Congratulations to Supernumerary Fellow in Geography, Dr Mia Gray, who was awarded the Regional Studies Association’s Prize for the Best Paper 2020 in their flagship journal, Regional Studies. The paper explores the “double crisis” of climate change and inequality. It examines the numerous ways in which social injustices and inequalities are manifested in environmental conditions and the global market economy.
Dr Gray and co-author Professor Betsy Donald (Queen's University, Canada), argue the current model of economic growth is fundamentally flawed, and a key argument on climate change is that changing our theories of growth is an ecological necessity. Through an examination of the production and reproduction of inequality and waste as they explicitly ask the questions: In what sense is the double crisis a regional problem? And, in turn, to what extent can regional economic theory be part of the solution?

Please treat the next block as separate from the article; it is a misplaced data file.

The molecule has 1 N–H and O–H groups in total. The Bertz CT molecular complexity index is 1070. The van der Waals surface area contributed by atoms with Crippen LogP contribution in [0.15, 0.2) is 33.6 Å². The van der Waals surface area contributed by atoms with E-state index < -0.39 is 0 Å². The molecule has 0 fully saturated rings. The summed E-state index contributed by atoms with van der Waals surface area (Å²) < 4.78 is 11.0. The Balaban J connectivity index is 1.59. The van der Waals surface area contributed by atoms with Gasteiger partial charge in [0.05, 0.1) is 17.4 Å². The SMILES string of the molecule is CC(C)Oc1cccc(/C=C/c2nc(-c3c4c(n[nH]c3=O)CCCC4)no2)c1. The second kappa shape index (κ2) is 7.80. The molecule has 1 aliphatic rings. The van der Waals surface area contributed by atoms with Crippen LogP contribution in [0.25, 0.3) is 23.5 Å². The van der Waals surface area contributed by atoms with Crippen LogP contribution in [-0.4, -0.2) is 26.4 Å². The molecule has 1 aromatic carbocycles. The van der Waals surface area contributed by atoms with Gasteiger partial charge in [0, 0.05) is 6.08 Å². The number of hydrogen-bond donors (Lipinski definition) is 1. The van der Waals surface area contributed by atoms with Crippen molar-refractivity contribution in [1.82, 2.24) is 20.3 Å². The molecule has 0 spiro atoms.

The paper argues the reification of competitive consumption-led growth models in regional studies has exacerbated, legitimized and celebrated the dominant narratives of growth in public policy. They encourage examine new models and approaches of sustainable, equitable and just development.
Mia Gray commented about the award:
“We are absolutely delighted to receive this – the paper is a critique of the obsession with growth and agglomeration, to the detriment of the environment, well-being, and issues around inequality and social justice.”
Betsy Donald adds:
“We went back to reclaim foundational ideas in the field on power and regional inequality – that intellectual history has been ignored, but clearly still resonates.”
The two authors have written extensively together on issues of austerity, inequality, and urban and regional change. They are currently working on a research project around austerity and homelessness.
The prize-winning paper ‘The double crisis: in what sense a regional problem?’ is free to access on Taylor and Francis Group website.